Just telling you all. =)

(~Jenny, your local harbinger of gloom and doom)

16 comments:

Ryan Field said...

I hear this everywhere these days. I have a friend who has been an agent for thirty years and I hear the same thing from him, only from him it's usually a bit more graphic :)

But you're right...it's not all bad, by any means. And books will still keep getting published. So in the meantime it's nice to read a blog about dogs, cats, computers, and kosher turkeys.

Thanks for a very honest, realistic post.

Susan Helene Gottfried said...

Actually, I like it when your posts are go like this: "Requested partial. Read fifteen pages. Got bored with the constant repetition of descriptions of the forest. Once was enough. Ten times is overkill. Pass." -- that sort of stuff.

Now, a serious question that we probably don't want to think about: with New York buying so sparingly, how many of these books will wind up being self-published? And is that going to affect slow book sales in New York at all?

Pete said...

Well, since I harbingered my OWN doom and gloom about the publishing industry (mostly, I just looked and thought and came to the same conclusions you're making), I'm content to read posts about dogs and pets and bread and Windows Going Boom. It's less depressing.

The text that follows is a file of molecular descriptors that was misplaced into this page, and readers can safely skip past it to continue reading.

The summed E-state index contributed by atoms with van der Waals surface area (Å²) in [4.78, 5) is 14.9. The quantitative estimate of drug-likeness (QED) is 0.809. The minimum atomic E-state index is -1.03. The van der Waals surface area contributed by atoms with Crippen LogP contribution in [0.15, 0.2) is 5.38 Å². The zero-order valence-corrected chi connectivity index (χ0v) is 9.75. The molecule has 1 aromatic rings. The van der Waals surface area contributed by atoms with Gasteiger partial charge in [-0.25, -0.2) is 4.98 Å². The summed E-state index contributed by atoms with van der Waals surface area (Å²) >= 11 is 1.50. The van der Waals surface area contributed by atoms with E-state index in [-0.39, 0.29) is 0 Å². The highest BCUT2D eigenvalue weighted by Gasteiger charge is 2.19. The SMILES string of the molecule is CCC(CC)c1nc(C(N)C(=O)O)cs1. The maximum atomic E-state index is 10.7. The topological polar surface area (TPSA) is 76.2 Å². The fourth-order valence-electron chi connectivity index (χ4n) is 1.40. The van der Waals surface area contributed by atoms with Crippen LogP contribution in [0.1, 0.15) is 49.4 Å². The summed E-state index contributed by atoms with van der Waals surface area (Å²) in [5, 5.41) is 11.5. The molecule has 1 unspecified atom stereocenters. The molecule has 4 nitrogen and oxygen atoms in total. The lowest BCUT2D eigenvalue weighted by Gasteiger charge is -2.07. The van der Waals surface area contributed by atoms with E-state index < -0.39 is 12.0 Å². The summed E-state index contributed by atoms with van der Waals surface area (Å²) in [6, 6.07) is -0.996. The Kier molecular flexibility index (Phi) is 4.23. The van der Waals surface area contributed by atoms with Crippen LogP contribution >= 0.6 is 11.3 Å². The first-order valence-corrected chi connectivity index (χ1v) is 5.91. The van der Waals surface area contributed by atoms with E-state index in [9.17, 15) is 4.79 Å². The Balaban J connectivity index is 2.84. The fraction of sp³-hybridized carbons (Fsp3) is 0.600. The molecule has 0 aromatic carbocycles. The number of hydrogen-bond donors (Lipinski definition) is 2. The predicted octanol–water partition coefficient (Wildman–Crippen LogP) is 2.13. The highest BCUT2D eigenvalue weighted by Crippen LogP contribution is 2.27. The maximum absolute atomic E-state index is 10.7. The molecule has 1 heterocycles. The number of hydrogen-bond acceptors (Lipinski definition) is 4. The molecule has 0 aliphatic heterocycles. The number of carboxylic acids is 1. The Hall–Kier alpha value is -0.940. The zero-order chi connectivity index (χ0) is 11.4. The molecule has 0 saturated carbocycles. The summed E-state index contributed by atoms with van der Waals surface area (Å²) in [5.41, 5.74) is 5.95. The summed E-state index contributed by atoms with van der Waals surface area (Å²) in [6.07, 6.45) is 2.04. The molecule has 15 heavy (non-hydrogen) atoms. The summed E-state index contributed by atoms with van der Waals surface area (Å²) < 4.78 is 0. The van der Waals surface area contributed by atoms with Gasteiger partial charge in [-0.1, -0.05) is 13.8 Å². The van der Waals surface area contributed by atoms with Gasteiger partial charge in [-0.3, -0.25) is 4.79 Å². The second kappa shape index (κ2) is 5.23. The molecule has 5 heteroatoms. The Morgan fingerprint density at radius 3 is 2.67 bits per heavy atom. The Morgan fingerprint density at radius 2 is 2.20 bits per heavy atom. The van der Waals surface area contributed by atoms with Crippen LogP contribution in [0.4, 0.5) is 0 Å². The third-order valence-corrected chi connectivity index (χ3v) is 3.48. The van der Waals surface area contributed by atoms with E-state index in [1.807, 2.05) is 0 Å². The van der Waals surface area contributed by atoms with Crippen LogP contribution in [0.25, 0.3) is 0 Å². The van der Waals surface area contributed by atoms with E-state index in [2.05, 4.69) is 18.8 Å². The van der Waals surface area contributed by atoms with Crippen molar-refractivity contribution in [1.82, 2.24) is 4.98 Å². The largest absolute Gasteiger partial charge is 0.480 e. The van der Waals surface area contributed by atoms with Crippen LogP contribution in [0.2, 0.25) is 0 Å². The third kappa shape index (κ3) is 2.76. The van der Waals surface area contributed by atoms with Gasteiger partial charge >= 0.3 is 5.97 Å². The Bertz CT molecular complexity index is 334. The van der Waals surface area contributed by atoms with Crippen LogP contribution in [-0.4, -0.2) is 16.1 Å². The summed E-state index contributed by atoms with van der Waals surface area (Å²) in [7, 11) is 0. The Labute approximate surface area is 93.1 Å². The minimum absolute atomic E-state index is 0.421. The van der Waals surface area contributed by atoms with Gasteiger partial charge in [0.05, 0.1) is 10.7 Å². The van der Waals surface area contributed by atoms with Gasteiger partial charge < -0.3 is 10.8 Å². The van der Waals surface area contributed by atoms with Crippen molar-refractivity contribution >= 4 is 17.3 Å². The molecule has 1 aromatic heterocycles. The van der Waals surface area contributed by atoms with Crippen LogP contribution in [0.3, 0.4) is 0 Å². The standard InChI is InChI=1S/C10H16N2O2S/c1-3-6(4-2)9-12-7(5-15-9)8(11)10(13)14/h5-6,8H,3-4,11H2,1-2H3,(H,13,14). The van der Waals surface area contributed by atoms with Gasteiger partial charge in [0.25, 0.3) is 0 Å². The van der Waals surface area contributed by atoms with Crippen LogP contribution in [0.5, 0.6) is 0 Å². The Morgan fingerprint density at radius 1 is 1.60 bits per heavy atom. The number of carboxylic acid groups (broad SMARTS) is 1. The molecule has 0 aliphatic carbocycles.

It's not a great time to be a poor author either... :)

(I wilted in relief, to be honest, when I saw your first post about the recession and publishing. It meant I wasn't just being gloomy and paranoid about noticing these things. Always reassuring to know that someone else has spotted it.)

Lori said...

Thanks for the honesty.

jan said...

It's your blog. Write what you want. The worst that will happen is a few frustrated, single-minded, wannabe writers will meander elsewhere.

Besides, the cat is cute!

Elissa M said...

I like to read your blog whatever you post, though your publishing posts are always welcome.